In November 2021, changes to default judgment applications under the Rules of the Superior Courts (RSC) came into force.
Under the amended rules, judgment in default of defence, or judgment to dismiss the proceedings for failure to deliver a statement of claim, will be granted on the first return date, except where justice requires an extension of time. Where an extension is granted, the court will make an “Unless Order”. An Unless Order means that unless the statement of claim or defence is delivered within the extended period, the action will stand dismissed without any further application to the court.
Where judgment is obtained by default, it may be set aside if special circumstances exist. The High Court recently considered the application of such special circumstances.
Costern Unlimited Company v Fenton  IEHC 552:
The plaintiff (Costern) brought a motion seeking judgment in default of defence against Ms Fenton. On 8 May 2023, an Unless Order was made on consent, which extended the time for the delivery of the defence by Ms Fenton and its filing in the Central Office to 5 June 2023. As 5 June 2023 was a bank holiday, the due date defaulted to the next working date, 6 June 2023. The impact of the Unless Order meant that if Ms Fenton did not deliver and file the defence by 6 June, Costern was entitled to judgment against her. The defence was not delivered or filed in accordance with the Unless Order. Consequently, Costern was entitled to enter judgment against Ms Fenton.
The defendant received the defence by email on 8 June 2023, and it was filed in the Central Office on 9 June 2023. On 20 June 2023, Costern served a notice of trial.
In early July 2023, Ms Fenton issued an application to extend the time to file her defence. That application was treated by the Court as an application to set aside the default judgment. Her main argument was that her solicitors placed the defence in the DX (document exchange) on Friday 2 June 2023, and believed (erroneously) that it would be delivered by the date provided in the Unless Order.
The Court referred to Order 27 Rule 15(2) of the RSC, under which an application to set aside a judgment by default will be allowed, where the court is satisfied that at the time of the default, special circumstances existed which explain and justify the failure.
In considering what constitutes special circumstances, the Court relied on the decision of Mr Justice Ferriter in De Souza v Liffey Meats  IEHC 402 (De Souza), and summarised the relevant principles as follows:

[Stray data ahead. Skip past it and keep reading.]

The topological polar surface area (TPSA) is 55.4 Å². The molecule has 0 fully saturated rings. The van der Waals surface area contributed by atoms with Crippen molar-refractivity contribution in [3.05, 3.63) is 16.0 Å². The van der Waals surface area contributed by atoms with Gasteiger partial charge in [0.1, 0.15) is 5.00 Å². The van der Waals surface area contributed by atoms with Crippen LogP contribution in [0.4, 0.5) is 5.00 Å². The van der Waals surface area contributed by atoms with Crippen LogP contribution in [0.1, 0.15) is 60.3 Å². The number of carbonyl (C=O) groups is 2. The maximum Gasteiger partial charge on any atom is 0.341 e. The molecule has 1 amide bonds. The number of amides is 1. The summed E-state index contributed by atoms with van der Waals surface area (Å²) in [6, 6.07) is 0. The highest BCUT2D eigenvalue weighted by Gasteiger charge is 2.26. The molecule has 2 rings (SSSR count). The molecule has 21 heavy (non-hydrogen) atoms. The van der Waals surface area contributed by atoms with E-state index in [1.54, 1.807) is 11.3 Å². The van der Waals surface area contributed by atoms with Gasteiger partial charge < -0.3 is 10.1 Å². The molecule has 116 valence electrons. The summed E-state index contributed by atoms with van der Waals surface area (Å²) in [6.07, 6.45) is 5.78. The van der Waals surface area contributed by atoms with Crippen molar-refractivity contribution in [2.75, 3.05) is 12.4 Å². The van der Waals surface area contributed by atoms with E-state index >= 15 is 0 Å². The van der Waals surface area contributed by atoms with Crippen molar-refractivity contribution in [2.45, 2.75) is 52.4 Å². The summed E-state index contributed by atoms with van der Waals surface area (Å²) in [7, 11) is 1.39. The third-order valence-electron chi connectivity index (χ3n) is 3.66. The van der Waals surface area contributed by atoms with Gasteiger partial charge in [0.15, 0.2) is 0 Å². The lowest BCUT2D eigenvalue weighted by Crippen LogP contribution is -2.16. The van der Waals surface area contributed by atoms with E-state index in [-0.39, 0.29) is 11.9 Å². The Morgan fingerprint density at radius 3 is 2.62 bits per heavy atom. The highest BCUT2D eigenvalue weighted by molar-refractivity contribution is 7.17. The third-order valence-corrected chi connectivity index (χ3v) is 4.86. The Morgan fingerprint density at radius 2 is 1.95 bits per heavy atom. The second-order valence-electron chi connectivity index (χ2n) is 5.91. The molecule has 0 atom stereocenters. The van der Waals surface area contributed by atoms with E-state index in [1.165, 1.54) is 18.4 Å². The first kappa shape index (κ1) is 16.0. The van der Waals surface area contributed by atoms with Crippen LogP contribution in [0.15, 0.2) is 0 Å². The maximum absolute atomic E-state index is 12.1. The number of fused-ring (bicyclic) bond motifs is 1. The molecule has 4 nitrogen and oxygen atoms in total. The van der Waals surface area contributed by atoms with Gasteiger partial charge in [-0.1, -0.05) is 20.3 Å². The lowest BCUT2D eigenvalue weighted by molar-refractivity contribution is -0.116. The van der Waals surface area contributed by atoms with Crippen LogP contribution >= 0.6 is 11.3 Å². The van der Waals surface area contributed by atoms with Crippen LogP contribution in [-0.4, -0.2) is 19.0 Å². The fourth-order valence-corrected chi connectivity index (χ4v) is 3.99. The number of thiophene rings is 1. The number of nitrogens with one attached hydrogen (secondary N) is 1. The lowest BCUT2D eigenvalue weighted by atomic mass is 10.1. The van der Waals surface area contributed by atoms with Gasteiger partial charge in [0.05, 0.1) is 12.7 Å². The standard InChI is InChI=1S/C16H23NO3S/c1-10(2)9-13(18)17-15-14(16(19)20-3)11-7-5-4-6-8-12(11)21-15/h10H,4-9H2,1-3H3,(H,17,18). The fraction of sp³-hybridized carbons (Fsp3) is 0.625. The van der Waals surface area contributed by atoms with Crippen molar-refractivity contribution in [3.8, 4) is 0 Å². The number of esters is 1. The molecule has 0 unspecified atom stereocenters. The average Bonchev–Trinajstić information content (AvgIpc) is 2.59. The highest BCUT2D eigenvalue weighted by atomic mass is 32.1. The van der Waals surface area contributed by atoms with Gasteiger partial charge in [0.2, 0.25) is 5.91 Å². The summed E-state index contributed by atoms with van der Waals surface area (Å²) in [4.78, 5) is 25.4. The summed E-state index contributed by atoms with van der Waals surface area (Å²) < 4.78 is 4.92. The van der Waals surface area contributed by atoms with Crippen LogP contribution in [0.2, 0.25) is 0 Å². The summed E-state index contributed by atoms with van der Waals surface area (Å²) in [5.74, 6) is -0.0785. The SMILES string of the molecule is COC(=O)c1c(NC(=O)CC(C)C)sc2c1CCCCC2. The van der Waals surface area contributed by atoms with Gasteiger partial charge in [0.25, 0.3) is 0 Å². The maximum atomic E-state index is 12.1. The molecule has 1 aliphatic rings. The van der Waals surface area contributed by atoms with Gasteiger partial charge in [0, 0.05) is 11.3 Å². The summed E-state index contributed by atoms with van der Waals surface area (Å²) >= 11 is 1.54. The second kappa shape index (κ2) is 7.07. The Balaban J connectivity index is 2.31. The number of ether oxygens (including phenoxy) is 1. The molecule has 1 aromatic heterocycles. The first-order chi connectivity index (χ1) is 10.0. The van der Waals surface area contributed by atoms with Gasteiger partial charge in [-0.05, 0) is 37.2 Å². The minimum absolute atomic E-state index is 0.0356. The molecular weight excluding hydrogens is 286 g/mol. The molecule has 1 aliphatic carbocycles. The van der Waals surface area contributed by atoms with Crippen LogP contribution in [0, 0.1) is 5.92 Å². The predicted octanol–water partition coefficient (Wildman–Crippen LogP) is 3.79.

- The question of special circumstances is to be treated not just at the date at when the order was made, but at the date of judgment by default; in effect when the Unless Order crystallises. This is because it is only when the judgment crystallises under the Unless Order that there is a “failure” to deliver.
- What amounts to special circumstances must be decided on the facts of a particular case. However, the test is “generally accepted [as being] a higher test than that of good reason”. In other words, some fact or circumstance “beyond the ordinary or the usual needs to be present”.
- The court must be satisfied that there are special circumstances before it considers justification issues such as prejudice and the interests of justice.
- Inadvertence or inattention on the part of a solicitor will rarely constitute special circumstances.
The Court found that the reasonable belief on the part of Ms Fenton’s solicitor that the defence had been delivered to the plaintiff’s solicitor through the DX, and in accordance with the terms of the Unless Order, amounted to special circumstances.
As regards the delay in filing the defence in the Central Office, the Court was not persuaded by Ms Fenton’s solicitor’s arguments of a lack of familiarity with the RSC. If that reason was offered on its own, it would not amount to special circumstances. However, the Court considered that Order 27 Rule 15(2) does not require it to be satisfied that special circumstances exist independently for the failure to deliver the defence and its filing in the Central Office. This was particularly so as the filing requirements are an administrative provision allowing the Central Office to deal with consequential applications on a default.
As to justification, the Court remarked that Ms Fenton moved quickly to set aside the default judgment, and the defence was received by the defendants in a matter of days after the date specified in the Unless Order. It followed that there was no specific prejudice in setting it aside.
Under the RSC, the court is required to recite the special circumstances in its Order. The Court sets aside the judgment on the basis that reasonable efforts were made to comply with the Unless Order and there was a reasonable belief by Ms Fenton’s solicitor that the defence would be so delivered.
This decision further develops the principles set out in De Souza. As more applications come before the courts, the principles will continue to evolve. A key takeaway if an Unless Order is not complied with, is that the party in default should promptly move to set any consequent default judgment and must not delay in delivering the pleading.
Contributed by Gail Nohilly & Eilís Quinlivan